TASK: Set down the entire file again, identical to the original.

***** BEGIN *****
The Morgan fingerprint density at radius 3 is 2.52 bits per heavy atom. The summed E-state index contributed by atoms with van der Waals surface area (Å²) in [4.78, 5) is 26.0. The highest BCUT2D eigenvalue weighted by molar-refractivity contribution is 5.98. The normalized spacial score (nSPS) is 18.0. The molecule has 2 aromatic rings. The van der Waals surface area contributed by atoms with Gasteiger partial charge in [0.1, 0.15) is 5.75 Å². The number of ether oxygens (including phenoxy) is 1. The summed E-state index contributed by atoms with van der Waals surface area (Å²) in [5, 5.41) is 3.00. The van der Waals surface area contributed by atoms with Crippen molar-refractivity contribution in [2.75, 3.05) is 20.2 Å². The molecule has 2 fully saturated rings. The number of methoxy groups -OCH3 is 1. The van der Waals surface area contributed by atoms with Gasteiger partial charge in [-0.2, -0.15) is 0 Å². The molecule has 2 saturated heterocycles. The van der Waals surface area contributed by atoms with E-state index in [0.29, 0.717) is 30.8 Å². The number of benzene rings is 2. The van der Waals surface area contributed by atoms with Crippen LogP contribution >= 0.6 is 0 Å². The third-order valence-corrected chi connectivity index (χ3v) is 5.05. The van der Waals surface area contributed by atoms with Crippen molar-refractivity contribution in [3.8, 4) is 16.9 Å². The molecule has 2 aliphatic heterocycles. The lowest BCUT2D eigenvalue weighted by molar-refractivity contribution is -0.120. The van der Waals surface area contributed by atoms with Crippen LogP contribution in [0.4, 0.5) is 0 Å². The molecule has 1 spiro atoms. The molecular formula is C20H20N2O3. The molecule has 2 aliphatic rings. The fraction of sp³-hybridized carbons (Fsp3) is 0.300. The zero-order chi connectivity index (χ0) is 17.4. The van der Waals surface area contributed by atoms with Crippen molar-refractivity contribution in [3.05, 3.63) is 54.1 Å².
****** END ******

The Morgan fingerprint density at radius 3 is 2.52 bits per heavy atom. The summed E-state index contributed by atoms with van der Waals surface area (Å²) in [4.78, 5) is 26.0. The highest BCUT2D eigenvalue weighted by molar-refractivity contribution is 5.98. The normalized spacial score (nSPS) is 18.0. The molecule has 2 aromatic rings. The van der Waals surface area contributed by atoms with Gasteiger partial charge in [0.1, 0.15) is 5.75 Å². The number of ether oxygens (including phenoxy) is 1. The summed E-state index contributed by atoms with van der Waals surface area (Å²) in [5, 5.41) is 3.00. The van der Waals surface area contributed by atoms with Crippen molar-refractivity contribution in [2.75, 3.05) is 20.2 Å². The molecule has 2 fully saturated rings. The number of methoxy groups -OCH3 is 1. The van der Waals surface area contributed by atoms with Gasteiger partial charge in [-0.2, -0.15) is 0 Å². The molecule has 2 saturated heterocycles. The van der Waals surface area contributed by atoms with E-state index in [0.29, 0.717) is 30.8 Å². The number of benzene rings is 2. The van der Waals surface area contributed by atoms with Crippen LogP contribution >= 0.6 is 0 Å². The third-order valence-corrected chi connectivity index (χ3v) is 5.05. The van der Waals surface area contributed by atoms with Crippen molar-refractivity contribution in [3.8, 4) is 16.9 Å². The molecule has 2 aliphatic heterocycles. The lowest BCUT2D eigenvalue weighted by molar-refractivity contribution is -0.120. The van der Waals surface area contributed by atoms with Crippen LogP contribution in [0.4, 0.5) is 0 Å². The molecule has 1 spiro atoms. The molecular formula is C20H20N2O3. The molecule has 2 aliphatic rings. The fraction of sp³-hybridized carbons (Fsp3) is 0.300. The zero-order chi connectivity index (χ0) is 17.4. The van der Waals surface area contributed by atoms with Crippen molar-refractivity contribution in [3.05, 3.63) is 54.1 Å².